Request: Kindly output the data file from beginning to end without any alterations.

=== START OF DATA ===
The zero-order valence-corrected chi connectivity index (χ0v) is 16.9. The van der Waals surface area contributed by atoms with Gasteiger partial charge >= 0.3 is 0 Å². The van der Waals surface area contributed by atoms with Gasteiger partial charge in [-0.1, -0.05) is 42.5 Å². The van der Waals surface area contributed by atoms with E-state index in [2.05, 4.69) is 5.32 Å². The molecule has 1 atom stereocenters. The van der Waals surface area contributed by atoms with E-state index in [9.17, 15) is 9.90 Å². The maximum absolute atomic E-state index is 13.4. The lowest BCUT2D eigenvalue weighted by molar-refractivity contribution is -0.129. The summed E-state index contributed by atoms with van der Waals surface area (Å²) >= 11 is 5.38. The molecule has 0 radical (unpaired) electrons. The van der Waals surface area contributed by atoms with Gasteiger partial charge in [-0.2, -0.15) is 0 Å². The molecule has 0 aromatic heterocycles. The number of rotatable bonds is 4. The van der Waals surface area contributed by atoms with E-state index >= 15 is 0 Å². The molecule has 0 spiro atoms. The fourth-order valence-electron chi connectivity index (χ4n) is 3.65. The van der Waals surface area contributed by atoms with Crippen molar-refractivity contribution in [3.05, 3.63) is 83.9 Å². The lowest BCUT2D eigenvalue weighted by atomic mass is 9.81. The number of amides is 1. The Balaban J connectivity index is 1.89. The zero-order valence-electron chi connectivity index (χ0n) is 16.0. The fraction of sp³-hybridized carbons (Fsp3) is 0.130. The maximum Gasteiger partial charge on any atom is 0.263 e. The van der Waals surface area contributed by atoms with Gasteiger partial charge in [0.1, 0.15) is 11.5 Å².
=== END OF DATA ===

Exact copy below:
The zero-order valence-corrected chi connectivity index (χ0v) is 16.9. The van der Waals surface area contributed by atoms with Gasteiger partial charge >= 0.3 is 0 Å². The van der Waals surface area contributed by atoms with Gasteiger partial charge in [-0.1, -0.05) is 42.5 Å². The van der Waals surface area contributed by atoms with E-state index in [2.05, 4.69) is 5.32 Å². The molecule has 1 atom stereocenters. The van der Waals surface area contributed by atoms with E-state index in [9.17, 15) is 9.90 Å². The maximum absolute atomic E-state index is 13.4. The lowest BCUT2D eigenvalue weighted by molar-refractivity contribution is -0.129. The summed E-state index contributed by atoms with van der Waals surface area (Å²) >= 11 is 5.38. The molecule has 0 radical (unpaired) electrons. The van der Waals surface area contributed by atoms with Gasteiger partial charge in [-0.2, -0.15) is 0 Å². The molecule has 0 aromatic heterocycles. The number of rotatable bonds is 4. The van der Waals surface area contributed by atoms with E-state index >= 15 is 0 Å². The molecule has 0 spiro atoms. The fourth-order valence-electron chi connectivity index (χ4n) is 3.65. The van der Waals surface area contributed by atoms with Crippen molar-refractivity contribution in [3.05, 3.63) is 83.9 Å². The lowest BCUT2D eigenvalue weighted by atomic mass is 9.81. The number of amides is 1. The Balaban J connectivity index is 1.89. The zero-order valence-electron chi connectivity index (χ0n) is 16.0. The fraction of sp³-hybridized carbons (Fsp3) is 0.130. The maximum Gasteiger partial charge on any atom is 0.263 e. The van der Waals surface area contributed by atoms with Gasteiger partial charge in [0.1, 0.15) is 11.5 Å².